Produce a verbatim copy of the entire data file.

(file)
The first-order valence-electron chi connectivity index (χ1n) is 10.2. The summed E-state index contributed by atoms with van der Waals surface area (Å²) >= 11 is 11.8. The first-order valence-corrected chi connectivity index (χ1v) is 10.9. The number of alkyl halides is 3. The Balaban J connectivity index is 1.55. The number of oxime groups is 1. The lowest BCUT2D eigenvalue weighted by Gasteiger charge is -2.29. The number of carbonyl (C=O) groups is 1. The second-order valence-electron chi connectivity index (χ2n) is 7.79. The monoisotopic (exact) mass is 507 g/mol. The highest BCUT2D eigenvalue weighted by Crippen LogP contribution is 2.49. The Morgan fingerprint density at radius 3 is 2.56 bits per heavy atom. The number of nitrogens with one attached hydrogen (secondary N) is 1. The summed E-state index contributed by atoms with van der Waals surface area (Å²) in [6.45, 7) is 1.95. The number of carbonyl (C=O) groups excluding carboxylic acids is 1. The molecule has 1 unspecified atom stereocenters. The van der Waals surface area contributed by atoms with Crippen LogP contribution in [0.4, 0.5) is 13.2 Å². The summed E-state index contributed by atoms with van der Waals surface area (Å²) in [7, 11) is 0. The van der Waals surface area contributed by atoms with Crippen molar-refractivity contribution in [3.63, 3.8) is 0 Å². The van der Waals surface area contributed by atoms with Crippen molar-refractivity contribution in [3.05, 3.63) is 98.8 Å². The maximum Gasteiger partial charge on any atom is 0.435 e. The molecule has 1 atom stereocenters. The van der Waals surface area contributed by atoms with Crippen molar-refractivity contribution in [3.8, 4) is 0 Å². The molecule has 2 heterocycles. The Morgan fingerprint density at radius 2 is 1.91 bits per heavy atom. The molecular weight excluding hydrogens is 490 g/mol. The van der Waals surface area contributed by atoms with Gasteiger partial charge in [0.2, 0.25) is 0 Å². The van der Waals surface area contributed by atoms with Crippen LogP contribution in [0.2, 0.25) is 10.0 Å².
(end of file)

The first-order valence-electron chi connectivity index (χ1n) is 10.2. The summed E-state index contributed by atoms with van der Waals surface area (Å²) >= 11 is 11.8. The first-order valence-corrected chi connectivity index (χ1v) is 10.9. The number of alkyl halides is 3. The Balaban J connectivity index is 1.55. The number of oxime groups is 1. The lowest BCUT2D eigenvalue weighted by Gasteiger charge is -2.29. The number of carbonyl (C=O) groups is 1. The second-order valence-electron chi connectivity index (χ2n) is 7.79. The monoisotopic (exact) mass is 507 g/mol. The highest BCUT2D eigenvalue weighted by Crippen LogP contribution is 2.49. The Morgan fingerprint density at radius 3 is 2.56 bits per heavy atom. The number of nitrogens with one attached hydrogen (secondary N) is 1. The summed E-state index contributed by atoms with van der Waals surface area (Å²) in [6.45, 7) is 1.95. The number of carbonyl (C=O) groups excluding carboxylic acids is 1. The molecule has 1 unspecified atom stereocenters. The van der Waals surface area contributed by atoms with Crippen LogP contribution in [0.4, 0.5) is 13.2 Å². The summed E-state index contributed by atoms with van der Waals surface area (Å²) in [7, 11) is 0. The van der Waals surface area contributed by atoms with Crippen molar-refractivity contribution in [3.63, 3.8) is 0 Å². The van der Waals surface area contributed by atoms with Crippen molar-refractivity contribution in [3.05, 3.63) is 98.8 Å². The maximum Gasteiger partial charge on any atom is 0.435 e. The molecule has 1 atom stereocenters. The van der Waals surface area contributed by atoms with Crippen molar-refractivity contribution in [3.8, 4) is 0 Å². The molecule has 2 heterocycles. The Morgan fingerprint density at radius 2 is 1.91 bits per heavy atom. The molecular weight excluding hydrogens is 490 g/mol. The van der Waals surface area contributed by atoms with Gasteiger partial charge in [0.2, 0.25) is 0 Å². The van der Waals surface area contributed by atoms with Crippen LogP contribution in [0.2, 0.25) is 10.0 Å².